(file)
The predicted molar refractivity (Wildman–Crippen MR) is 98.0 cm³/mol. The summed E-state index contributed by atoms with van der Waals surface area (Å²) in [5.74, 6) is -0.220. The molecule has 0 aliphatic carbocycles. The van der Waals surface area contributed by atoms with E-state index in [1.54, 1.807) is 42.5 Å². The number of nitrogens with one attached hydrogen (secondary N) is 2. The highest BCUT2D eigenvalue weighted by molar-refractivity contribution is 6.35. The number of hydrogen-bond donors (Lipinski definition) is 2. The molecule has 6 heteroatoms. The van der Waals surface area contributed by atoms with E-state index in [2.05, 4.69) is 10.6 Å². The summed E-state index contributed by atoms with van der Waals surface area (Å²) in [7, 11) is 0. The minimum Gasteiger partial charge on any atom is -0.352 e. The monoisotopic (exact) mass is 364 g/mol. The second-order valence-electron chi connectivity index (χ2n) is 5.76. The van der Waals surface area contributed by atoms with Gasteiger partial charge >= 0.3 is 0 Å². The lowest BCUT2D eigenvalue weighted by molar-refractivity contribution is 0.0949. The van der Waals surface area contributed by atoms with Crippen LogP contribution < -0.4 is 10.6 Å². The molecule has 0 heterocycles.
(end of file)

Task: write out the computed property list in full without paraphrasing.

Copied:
The predicted molar refractivity (Wildman–Crippen MR) is 98.0 cm³/mol. The summed E-state index contributed by atoms with van der Waals surface area (Å²) in [5.74, 6) is -0.220. The molecule has 0 aliphatic carbocycles. The van der Waals surface area contributed by atoms with E-state index in [1.54, 1.807) is 42.5 Å². The number of nitrogens with one attached hydrogen (secondary N) is 2. The highest BCUT2D eigenvalue weighted by molar-refractivity contribution is 6.35. The number of hydrogen-bond donors (Lipinski definition) is 2. The molecule has 6 heteroatoms. The van der Waals surface area contributed by atoms with E-state index in [2.05, 4.69) is 10.6 Å². The summed E-state index contributed by atoms with van der Waals surface area (Å²) in [7, 11) is 0. The minimum Gasteiger partial charge on any atom is -0.352 e. The monoisotopic (exact) mass is 364 g/mol. The second-order valence-electron chi connectivity index (χ2n) is 5.76. The van der Waals surface area contributed by atoms with Gasteiger partial charge >= 0.3 is 0 Å². The lowest BCUT2D eigenvalue weighted by molar-refractivity contribution is 0.0949. The van der Waals surface area contributed by atoms with Crippen LogP contribution < -0.4 is 10.6 Å². The molecule has 0 heterocycles.